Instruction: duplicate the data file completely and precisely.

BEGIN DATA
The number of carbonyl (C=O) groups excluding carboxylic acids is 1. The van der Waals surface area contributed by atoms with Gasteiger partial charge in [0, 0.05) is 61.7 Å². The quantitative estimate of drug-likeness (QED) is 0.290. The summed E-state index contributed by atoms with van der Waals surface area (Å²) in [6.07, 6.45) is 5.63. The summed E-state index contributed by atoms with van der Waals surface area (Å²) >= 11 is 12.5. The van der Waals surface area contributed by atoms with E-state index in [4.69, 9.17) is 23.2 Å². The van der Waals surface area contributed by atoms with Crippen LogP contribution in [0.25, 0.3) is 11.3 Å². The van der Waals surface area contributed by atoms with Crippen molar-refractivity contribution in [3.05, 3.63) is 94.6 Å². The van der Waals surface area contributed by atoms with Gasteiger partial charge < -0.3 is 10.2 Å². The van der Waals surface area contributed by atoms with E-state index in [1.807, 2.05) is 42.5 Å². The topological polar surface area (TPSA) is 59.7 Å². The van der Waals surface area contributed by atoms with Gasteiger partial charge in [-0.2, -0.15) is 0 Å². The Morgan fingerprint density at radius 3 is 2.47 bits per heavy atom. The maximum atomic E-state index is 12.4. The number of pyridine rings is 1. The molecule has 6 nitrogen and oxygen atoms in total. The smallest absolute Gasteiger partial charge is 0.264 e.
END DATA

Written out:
The number of carbonyl (C=O) groups excluding carboxylic acids is 1. The van der Waals surface area contributed by atoms with Gasteiger partial charge in [0, 0.05) is 61.7 Å². The quantitative estimate of drug-likeness (QED) is 0.290. The summed E-state index contributed by atoms with van der Waals surface area (Å²) in [6.07, 6.45) is 5.63. The summed E-state index contributed by atoms with van der Waals surface area (Å²) >= 11 is 12.5. The van der Waals surface area contributed by atoms with E-state index in [4.69, 9.17) is 23.2 Å². The van der Waals surface area contributed by atoms with Crippen LogP contribution in [0.25, 0.3) is 11.3 Å². The van der Waals surface area contributed by atoms with Crippen molar-refractivity contribution in [3.05, 3.63) is 94.6 Å². The van der Waals surface area contributed by atoms with Gasteiger partial charge < -0.3 is 10.2 Å². The van der Waals surface area contributed by atoms with E-state index in [1.807, 2.05) is 42.5 Å². The topological polar surface area (TPSA) is 59.7 Å². The van der Waals surface area contributed by atoms with Gasteiger partial charge in [-0.2, -0.15) is 0 Å². The Morgan fingerprint density at radius 3 is 2.47 bits per heavy atom. The maximum atomic E-state index is 12.4. The number of pyridine rings is 1. The molecule has 6 nitrogen and oxygen atoms in total. The smallest absolute Gasteiger partial charge is 0.264 e.